So what is great about Maryland?
Quite a bit, actually. The State has a long waterfront on the Chesapeake, the Atlantic, and many rivers. For boaters and people who want to be on or near the water, it can be a great choice. The interior portion offers a very different feel as it reaches into the Appalachian foothills. There are old towns like Chestertown and Annapolis, new planned communities like National Harbor, and many other interesting places to retire, like Solomons Island. The State is definitely worth considering as a place to retire.
There are so many great places to retire in the U.S. and abroad. Explore the ones you are interested in. But make sure that you have the facts before you rule any out. And please, offer your Comments and thoughts about this state and any others so our Members and visitors get the benefit of your experience!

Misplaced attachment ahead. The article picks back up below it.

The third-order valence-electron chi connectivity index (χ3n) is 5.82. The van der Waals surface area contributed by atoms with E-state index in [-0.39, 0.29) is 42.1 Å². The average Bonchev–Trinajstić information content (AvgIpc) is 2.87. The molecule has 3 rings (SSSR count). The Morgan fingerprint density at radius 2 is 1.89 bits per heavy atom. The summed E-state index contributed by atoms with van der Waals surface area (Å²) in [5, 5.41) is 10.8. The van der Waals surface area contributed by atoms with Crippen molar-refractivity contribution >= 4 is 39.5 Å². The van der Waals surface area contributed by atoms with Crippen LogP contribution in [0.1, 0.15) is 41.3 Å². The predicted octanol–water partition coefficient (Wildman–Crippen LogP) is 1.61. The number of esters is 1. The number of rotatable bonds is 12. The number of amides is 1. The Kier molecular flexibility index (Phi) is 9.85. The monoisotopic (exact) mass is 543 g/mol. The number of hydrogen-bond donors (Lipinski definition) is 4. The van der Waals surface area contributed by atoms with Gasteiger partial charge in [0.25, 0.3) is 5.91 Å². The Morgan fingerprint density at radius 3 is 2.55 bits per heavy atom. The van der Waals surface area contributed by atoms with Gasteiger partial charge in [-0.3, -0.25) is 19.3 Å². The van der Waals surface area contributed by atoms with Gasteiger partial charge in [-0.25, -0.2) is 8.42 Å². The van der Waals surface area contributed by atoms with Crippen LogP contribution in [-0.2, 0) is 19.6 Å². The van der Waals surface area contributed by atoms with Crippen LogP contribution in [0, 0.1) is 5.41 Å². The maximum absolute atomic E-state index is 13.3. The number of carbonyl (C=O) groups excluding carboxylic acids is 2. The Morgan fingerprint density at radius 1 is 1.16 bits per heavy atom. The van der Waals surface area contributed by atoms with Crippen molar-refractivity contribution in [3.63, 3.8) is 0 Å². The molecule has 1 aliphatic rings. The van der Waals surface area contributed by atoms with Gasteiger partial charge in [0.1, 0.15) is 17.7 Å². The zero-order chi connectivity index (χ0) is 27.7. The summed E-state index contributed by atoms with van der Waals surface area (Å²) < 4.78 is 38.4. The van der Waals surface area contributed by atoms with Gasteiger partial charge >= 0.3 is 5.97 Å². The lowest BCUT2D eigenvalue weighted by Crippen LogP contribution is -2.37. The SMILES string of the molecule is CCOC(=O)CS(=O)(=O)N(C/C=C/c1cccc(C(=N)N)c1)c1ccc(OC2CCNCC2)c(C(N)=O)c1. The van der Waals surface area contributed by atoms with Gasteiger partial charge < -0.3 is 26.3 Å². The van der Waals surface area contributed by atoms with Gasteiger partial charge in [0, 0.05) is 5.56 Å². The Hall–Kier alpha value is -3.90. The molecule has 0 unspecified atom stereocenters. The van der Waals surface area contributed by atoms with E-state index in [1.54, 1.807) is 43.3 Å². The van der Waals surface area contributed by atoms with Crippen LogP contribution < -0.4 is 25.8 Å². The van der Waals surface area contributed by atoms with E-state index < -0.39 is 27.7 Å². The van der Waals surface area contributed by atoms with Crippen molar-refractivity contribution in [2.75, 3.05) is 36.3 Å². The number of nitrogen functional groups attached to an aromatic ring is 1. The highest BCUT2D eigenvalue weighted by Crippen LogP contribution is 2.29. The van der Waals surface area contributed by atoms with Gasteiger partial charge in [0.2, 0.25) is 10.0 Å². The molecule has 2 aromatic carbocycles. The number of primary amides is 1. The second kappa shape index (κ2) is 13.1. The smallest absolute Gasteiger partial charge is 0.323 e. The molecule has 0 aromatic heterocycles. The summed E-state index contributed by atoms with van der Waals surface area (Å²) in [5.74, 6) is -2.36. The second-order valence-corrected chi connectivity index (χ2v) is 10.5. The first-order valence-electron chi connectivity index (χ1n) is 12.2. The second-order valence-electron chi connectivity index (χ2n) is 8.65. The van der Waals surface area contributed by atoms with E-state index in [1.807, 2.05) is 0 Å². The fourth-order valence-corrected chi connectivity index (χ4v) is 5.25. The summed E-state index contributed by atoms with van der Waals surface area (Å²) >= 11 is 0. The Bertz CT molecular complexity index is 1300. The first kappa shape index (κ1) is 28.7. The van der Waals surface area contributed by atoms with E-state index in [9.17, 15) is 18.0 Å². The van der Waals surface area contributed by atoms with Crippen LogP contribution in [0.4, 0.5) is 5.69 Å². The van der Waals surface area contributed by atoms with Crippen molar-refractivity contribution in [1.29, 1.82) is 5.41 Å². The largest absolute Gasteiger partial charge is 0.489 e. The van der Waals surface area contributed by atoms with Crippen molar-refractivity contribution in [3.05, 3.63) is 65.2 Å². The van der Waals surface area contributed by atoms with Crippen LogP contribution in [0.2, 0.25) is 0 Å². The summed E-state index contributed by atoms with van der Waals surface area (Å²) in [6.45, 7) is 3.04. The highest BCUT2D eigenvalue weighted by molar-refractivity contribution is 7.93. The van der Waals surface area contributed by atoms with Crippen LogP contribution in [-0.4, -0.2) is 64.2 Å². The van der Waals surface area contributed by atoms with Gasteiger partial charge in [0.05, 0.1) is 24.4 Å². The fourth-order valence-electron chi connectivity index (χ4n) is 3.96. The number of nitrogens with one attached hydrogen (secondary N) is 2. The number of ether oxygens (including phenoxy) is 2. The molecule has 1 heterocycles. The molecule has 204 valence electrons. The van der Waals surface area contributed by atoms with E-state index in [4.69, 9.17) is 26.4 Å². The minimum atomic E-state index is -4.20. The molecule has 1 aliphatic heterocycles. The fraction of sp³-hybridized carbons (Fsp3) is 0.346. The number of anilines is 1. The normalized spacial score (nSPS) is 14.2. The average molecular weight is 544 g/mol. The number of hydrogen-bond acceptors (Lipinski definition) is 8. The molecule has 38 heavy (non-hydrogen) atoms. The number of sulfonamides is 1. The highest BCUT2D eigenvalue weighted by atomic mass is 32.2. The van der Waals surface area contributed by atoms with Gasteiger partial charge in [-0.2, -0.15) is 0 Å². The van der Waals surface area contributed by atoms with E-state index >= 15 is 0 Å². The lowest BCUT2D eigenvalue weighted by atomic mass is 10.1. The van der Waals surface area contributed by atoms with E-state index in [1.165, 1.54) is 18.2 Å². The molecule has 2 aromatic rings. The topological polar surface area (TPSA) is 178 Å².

We have moved the Comments made about Maryland from the “21 Most Popular Active Southeast Communities” here. Not all of them are accurate, but they are interesting!
Original Comment: Is Maryland the forgotten state for retirement? Does anyone reading this live there? Any suggestions for areas to check out? I have read some older posts but they don’t discuss much – Virginia